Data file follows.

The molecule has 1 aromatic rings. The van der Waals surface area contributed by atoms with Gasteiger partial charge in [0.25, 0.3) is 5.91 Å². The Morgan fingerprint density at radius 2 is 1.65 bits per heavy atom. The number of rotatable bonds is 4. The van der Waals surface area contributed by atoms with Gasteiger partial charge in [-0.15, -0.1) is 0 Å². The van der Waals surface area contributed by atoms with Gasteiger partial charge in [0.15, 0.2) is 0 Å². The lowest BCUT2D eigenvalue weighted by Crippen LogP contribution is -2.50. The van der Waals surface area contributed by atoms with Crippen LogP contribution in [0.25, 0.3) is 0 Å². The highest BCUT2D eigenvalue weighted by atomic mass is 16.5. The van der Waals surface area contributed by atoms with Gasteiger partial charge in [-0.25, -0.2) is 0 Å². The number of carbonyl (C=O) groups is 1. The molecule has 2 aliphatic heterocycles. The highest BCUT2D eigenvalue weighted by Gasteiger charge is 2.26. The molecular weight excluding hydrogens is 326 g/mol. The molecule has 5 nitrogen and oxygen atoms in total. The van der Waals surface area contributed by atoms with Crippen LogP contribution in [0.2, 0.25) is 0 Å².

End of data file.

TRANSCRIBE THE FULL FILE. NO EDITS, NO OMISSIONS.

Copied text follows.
The molecule has 1 aromatic rings. The van der Waals surface area contributed by atoms with Gasteiger partial charge in [0.25, 0.3) is 5.91 Å². The Morgan fingerprint density at radius 2 is 1.65 bits per heavy atom. The number of rotatable bonds is 4. The van der Waals surface area contributed by atoms with Gasteiger partial charge in [-0.15, -0.1) is 0 Å². The van der Waals surface area contributed by atoms with Gasteiger partial charge in [0.15, 0.2) is 0 Å². The lowest BCUT2D eigenvalue weighted by Crippen LogP contribution is -2.50. The van der Waals surface area contributed by atoms with Crippen LogP contribution in [0.25, 0.3) is 0 Å². The highest BCUT2D eigenvalue weighted by atomic mass is 16.5. The van der Waals surface area contributed by atoms with Gasteiger partial charge in [-0.25, -0.2) is 0 Å². The number of carbonyl (C=O) groups is 1. The molecule has 2 aliphatic heterocycles. The highest BCUT2D eigenvalue weighted by Gasteiger charge is 2.26. The molecular weight excluding hydrogens is 326 g/mol. The molecule has 5 nitrogen and oxygen atoms in total. The van der Waals surface area contributed by atoms with Crippen LogP contribution in [0.2, 0.25) is 0 Å².